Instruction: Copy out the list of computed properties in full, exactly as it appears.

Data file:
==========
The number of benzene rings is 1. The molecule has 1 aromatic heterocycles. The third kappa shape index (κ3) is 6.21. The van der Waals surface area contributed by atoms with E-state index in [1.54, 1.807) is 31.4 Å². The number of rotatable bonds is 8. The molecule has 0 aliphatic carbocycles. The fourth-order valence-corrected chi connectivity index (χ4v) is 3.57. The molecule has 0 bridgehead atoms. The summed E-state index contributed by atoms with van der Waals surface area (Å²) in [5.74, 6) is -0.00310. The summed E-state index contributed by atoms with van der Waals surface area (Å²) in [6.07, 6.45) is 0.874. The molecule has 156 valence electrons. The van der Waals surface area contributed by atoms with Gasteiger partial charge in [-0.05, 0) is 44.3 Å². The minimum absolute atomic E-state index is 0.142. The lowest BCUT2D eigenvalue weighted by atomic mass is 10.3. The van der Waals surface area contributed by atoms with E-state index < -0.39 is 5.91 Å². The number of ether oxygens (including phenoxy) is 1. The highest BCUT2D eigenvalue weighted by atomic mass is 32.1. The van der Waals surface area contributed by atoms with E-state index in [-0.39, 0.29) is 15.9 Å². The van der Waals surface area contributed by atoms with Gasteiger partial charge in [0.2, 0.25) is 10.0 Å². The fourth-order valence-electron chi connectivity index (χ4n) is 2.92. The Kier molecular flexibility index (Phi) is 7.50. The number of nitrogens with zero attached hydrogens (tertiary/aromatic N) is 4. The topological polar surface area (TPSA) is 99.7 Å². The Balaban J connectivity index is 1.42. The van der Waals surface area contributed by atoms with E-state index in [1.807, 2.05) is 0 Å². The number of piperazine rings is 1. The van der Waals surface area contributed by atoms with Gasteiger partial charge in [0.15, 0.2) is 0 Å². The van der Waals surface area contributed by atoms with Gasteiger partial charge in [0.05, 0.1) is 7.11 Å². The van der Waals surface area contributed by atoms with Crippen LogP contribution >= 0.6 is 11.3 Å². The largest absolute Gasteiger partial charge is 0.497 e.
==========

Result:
The number of benzene rings is 1. The molecule has 1 aromatic heterocycles. The third kappa shape index (κ3) is 6.21. The van der Waals surface area contributed by atoms with E-state index in [1.54, 1.807) is 31.4 Å². The number of rotatable bonds is 8. The molecule has 0 aliphatic carbocycles. The fourth-order valence-corrected chi connectivity index (χ4v) is 3.57. The molecule has 0 bridgehead atoms. The summed E-state index contributed by atoms with van der Waals surface area (Å²) in [5.74, 6) is -0.00310. The summed E-state index contributed by atoms with van der Waals surface area (Å²) in [6.07, 6.45) is 0.874. The molecule has 156 valence electrons. The van der Waals surface area contributed by atoms with Gasteiger partial charge in [-0.05, 0) is 44.3 Å². The minimum absolute atomic E-state index is 0.142. The lowest BCUT2D eigenvalue weighted by atomic mass is 10.3. The van der Waals surface area contributed by atoms with E-state index < -0.39 is 5.91 Å². The number of ether oxygens (including phenoxy) is 1. The highest BCUT2D eigenvalue weighted by atomic mass is 32.1. The van der Waals surface area contributed by atoms with E-state index in [-0.39, 0.29) is 15.9 Å². The van der Waals surface area contributed by atoms with Gasteiger partial charge in [0.2, 0.25) is 10.0 Å². The fourth-order valence-electron chi connectivity index (χ4n) is 2.92. The Kier molecular flexibility index (Phi) is 7.50. The number of nitrogens with zero attached hydrogens (tertiary/aromatic N) is 4. The topological polar surface area (TPSA) is 99.7 Å². The Balaban J connectivity index is 1.42. The van der Waals surface area contributed by atoms with E-state index in [1.807, 2.05) is 0 Å². The number of piperazine rings is 1. The van der Waals surface area contributed by atoms with Gasteiger partial charge in [0.15, 0.2) is 0 Å². The van der Waals surface area contributed by atoms with Gasteiger partial charge in [0.05, 0.1) is 7.11 Å². The van der Waals surface area contributed by atoms with Crippen LogP contribution >= 0.6 is 11.3 Å². The largest absolute Gasteiger partial charge is 0.497 e.